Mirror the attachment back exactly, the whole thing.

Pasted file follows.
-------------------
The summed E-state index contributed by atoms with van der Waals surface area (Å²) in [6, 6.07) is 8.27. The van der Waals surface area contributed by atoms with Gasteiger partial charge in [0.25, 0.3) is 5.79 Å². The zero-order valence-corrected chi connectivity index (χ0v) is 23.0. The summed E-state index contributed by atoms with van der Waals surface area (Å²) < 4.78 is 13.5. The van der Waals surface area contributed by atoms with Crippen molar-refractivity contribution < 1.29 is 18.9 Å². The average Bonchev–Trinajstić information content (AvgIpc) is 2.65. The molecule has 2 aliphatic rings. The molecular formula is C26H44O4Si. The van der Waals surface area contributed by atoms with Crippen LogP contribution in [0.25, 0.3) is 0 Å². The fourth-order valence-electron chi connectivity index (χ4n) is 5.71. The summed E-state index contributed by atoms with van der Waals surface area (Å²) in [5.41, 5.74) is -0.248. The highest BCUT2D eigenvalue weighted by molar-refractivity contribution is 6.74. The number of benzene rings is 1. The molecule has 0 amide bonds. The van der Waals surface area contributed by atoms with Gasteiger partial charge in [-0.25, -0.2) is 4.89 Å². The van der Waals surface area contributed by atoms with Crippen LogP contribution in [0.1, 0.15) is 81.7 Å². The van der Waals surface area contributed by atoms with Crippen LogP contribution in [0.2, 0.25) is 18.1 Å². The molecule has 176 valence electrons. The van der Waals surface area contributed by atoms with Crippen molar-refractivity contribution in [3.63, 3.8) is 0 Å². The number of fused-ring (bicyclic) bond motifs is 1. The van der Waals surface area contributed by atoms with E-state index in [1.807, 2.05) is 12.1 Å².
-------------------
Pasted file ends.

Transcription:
The summed E-state index contributed by atoms with van der Waals surface area (Å²) in [6, 6.07) is 8.27. The van der Waals surface area contributed by atoms with Gasteiger partial charge in [0.25, 0.3) is 5.79 Å². The zero-order valence-corrected chi connectivity index (χ0v) is 23.0. The summed E-state index contributed by atoms with van der Waals surface area (Å²) < 4.78 is 13.5. The van der Waals surface area contributed by atoms with Crippen molar-refractivity contribution < 1.29 is 18.9 Å². The average Bonchev–Trinajstić information content (AvgIpc) is 2.65. The molecule has 2 aliphatic rings. The molecular formula is C26H44O4Si. The van der Waals surface area contributed by atoms with Crippen LogP contribution in [0.25, 0.3) is 0 Å². The fourth-order valence-electron chi connectivity index (χ4n) is 5.71. The summed E-state index contributed by atoms with van der Waals surface area (Å²) in [5.41, 5.74) is -0.248. The highest BCUT2D eigenvalue weighted by molar-refractivity contribution is 6.74. The number of benzene rings is 1. The molecule has 0 amide bonds. The van der Waals surface area contributed by atoms with Gasteiger partial charge in [-0.25, -0.2) is 4.89 Å². The van der Waals surface area contributed by atoms with Crippen LogP contribution in [0.1, 0.15) is 81.7 Å². The van der Waals surface area contributed by atoms with Crippen LogP contribution in [0.2, 0.25) is 18.1 Å². The molecule has 176 valence electrons. The van der Waals surface area contributed by atoms with Crippen molar-refractivity contribution in [3.63, 3.8) is 0 Å². The number of fused-ring (bicyclic) bond motifs is 1. The van der Waals surface area contributed by atoms with E-state index in [1.807, 2.05) is 12.1 Å².